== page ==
Hank Ratner, one of Cablevision Systems Corp.'s key dealmakers, added a new title last week, but stressed that it was not an indication of bigger deals on the immediate horizon.
Ratner, already vice chairman of Cablevision, added the title of vice chairman of the Bethpage, N.Y.-based MSO's Madison Square Garden unit last week. Ratner, who became vice chairman of Cablevision in January, will continue that role in addition to his new one.
Ratner has had his hands in practically every major deal Cablevision has done since joining the company as assistant general counsel in 1987. Most recently, Ratner was instrumental in negotiating the sale of Rainbow's Bravo network to General Electric Co.'s NBC television unit in 2002.
An Existing Focus
Among his many other deals include negotiations with News Corp., which led to the creation of Fox Sports Net — and to Fox's $850 million investment in Rainbow Media's sports properties — and Cablevision's purchase of Madison Square Garden, which includes the National Basketball Association's New York Knicks, the National Hockey League's New York Rangers and the MSG Network.
Ratner said in an interview that his focus won't necessarily be on deal making, but rather on MSG's overall strategy.
"Since coming back over to Cablevision, I have been spending a lot of my time with [Cablevision CEO] Jim [Dolan] focusing on the general direction and strategy of the company," Ratner said. "Since MSG is an integral piece of the company, it just seemed a logical extension. "My background is in the sports and entertainment side of the business. I hope to add value."
But, he added, he won't turn a good deal down either.
"I'll participate with Jim in helping to look over the organization and its general direction, and if there are deal opportunities, we'll find them," Ratner said. "But this isn't being done with any particular deal focus in mind at the moment."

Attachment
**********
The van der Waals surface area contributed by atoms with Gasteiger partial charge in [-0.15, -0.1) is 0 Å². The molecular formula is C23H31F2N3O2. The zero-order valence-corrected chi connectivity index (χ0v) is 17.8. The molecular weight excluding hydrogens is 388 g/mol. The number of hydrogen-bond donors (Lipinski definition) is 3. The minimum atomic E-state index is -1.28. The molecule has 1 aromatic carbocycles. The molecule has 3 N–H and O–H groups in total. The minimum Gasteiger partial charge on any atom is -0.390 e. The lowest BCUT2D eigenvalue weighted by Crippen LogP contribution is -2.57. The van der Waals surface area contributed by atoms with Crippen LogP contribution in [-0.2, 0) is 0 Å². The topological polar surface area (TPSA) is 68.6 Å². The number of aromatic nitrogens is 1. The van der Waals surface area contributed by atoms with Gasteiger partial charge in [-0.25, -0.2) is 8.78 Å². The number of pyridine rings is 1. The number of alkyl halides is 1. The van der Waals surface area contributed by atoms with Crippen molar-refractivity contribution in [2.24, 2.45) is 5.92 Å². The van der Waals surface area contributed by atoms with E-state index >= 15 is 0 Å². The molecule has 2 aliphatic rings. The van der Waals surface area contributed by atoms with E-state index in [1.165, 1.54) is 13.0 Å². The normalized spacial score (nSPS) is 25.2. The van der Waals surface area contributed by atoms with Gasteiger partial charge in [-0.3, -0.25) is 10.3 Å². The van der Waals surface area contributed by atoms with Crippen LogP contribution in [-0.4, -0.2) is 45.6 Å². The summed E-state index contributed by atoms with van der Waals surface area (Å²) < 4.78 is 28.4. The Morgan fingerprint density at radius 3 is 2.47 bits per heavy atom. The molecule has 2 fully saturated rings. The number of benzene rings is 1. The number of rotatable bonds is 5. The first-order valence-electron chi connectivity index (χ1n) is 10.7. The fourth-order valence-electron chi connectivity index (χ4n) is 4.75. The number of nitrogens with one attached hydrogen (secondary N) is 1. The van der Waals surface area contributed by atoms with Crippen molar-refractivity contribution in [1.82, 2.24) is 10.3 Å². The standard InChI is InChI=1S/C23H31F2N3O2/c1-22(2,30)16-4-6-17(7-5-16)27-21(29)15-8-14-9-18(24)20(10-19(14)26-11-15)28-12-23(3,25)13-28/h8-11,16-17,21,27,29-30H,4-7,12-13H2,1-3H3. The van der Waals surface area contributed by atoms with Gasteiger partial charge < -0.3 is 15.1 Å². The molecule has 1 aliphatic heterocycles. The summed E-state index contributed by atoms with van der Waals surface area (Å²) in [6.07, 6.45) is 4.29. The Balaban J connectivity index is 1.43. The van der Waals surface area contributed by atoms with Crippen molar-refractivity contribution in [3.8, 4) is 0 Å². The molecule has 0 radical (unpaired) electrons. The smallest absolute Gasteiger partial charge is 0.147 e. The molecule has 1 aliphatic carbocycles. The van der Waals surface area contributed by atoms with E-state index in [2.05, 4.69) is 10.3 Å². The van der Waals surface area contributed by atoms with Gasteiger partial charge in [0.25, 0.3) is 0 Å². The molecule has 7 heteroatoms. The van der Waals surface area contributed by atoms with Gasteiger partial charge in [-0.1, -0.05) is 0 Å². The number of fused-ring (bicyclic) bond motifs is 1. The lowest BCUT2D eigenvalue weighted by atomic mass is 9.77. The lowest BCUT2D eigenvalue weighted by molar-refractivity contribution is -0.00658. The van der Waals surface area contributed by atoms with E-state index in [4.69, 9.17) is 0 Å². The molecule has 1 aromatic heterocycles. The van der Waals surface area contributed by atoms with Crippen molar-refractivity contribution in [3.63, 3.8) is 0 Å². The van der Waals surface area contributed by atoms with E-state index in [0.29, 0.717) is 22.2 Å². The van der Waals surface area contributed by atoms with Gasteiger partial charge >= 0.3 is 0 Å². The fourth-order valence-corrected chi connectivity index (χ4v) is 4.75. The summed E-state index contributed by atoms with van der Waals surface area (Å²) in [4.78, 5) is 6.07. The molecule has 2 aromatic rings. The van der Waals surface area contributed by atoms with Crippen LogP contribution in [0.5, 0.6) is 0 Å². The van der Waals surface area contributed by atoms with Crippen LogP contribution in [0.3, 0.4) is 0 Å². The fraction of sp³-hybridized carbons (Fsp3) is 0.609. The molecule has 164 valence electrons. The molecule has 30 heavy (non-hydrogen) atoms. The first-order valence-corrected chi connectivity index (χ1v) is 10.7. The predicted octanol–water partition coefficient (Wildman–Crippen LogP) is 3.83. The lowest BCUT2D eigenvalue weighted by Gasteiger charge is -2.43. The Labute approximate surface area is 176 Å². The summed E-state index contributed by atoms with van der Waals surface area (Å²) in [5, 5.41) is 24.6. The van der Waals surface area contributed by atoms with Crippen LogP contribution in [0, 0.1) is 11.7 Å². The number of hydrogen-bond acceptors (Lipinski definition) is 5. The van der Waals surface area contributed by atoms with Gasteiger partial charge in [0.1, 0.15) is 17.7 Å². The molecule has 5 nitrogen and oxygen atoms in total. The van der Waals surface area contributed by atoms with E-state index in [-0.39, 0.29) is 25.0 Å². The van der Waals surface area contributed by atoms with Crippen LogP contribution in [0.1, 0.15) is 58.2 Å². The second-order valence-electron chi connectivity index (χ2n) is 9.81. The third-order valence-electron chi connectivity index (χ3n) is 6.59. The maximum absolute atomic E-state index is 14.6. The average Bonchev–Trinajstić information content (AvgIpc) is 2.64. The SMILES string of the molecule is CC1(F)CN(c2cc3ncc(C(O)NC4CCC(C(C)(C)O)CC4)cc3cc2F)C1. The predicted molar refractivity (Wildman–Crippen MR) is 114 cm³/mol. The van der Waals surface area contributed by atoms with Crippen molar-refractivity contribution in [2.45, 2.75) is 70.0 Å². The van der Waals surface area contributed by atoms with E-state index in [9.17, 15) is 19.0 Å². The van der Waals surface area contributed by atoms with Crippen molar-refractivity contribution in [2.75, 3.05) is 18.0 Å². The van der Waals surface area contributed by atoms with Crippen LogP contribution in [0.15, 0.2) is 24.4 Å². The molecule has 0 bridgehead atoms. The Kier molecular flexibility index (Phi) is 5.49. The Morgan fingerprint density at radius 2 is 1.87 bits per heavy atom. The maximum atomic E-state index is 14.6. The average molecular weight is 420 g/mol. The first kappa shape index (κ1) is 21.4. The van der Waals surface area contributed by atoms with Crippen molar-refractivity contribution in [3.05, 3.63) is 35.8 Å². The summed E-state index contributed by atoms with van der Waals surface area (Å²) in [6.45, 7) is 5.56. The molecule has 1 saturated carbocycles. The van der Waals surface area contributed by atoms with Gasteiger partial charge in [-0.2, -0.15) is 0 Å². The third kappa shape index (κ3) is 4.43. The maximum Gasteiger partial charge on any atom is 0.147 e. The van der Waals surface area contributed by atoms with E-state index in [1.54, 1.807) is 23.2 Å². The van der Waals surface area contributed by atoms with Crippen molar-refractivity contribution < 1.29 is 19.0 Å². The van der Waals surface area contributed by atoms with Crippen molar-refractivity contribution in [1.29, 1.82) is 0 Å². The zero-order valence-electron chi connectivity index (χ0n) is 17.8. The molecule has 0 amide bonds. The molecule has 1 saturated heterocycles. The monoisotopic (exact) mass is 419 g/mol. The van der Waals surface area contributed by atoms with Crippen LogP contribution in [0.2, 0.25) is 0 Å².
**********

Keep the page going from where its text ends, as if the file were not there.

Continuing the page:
In his new role, Ratner will join MSG's office of the chairman, which oversees its sports teams (the Knicks, Rangers and the WNBA New York Liberty), entertainment properties, MSG Network, the MSG arena complex, Radio City Music Hall and the Hartford Civic Center.
The office of the chairman is led by James Dolan, who also serves as chairman of Madison Square Garden. Additional members include: Seth Abraham, president of Madison Square Garden/Radio City Entertainment; Scott Layden, president and general manager of the New York Knicks; Steve Mills, president of sports team operations; and Glen Sather, president, general manager and head coach of the New York Rangers.
Ratner is essentially replacing Robert Lemle, who retired as vice chairman and general counsel of Cablevision in January.
"Hank has been instrumental in developing and implementing the strategic direction of the overall company," Dolan said in a statement. "We also rely on his thoughtful judgment, insights and leadership as we have pursued strategic initiatives and transactions that have contributed to Rainbow and Cablevision's growth as well as the development of our sports business.
Ratner also said that while he is taking on the same title as Lemle, his role won't be the same.
"It's the same title, I'm not sure my function will be as his [Lemle's] was," Ratner said. "I've worked with Jim a long time, and with [Cablevision chairman] Chuck [Dolan] as well. We work well together. We obviously had a pretty active year at Cablevision. We're just going to put that same focus we've been putting over on the cable side over on the MSG side."
In an unrelated announcement, Cablevision said it would need more time to file its 10-Q financial report for the third quarter ended Sept. 30, because of additional improperly accrued expenses an independent investigator discovered in November.
Cablevision said in a filing with the Securities and Exchange Commission on Monday it is delaying the 10-Q filing while it restates financial results to reflect about $15 million in improperly accrued expenses related to its Rainbow Media Holdings Inc. unit and other divisions.
On Nov. 11, Cablevision said those expenses were accrued in 2002 and earlier years, but should have been recorded in 2003. As a result, Cablevision said at the time that it would revise its financial results for the first, second and third quarters of 2003 to reflect those changes.
Cablevision gave no time frame for when it expects to file the 10-Q, but had said on Nov.11 that it expected the restatements and revisions to be completed no later than the end of the month.
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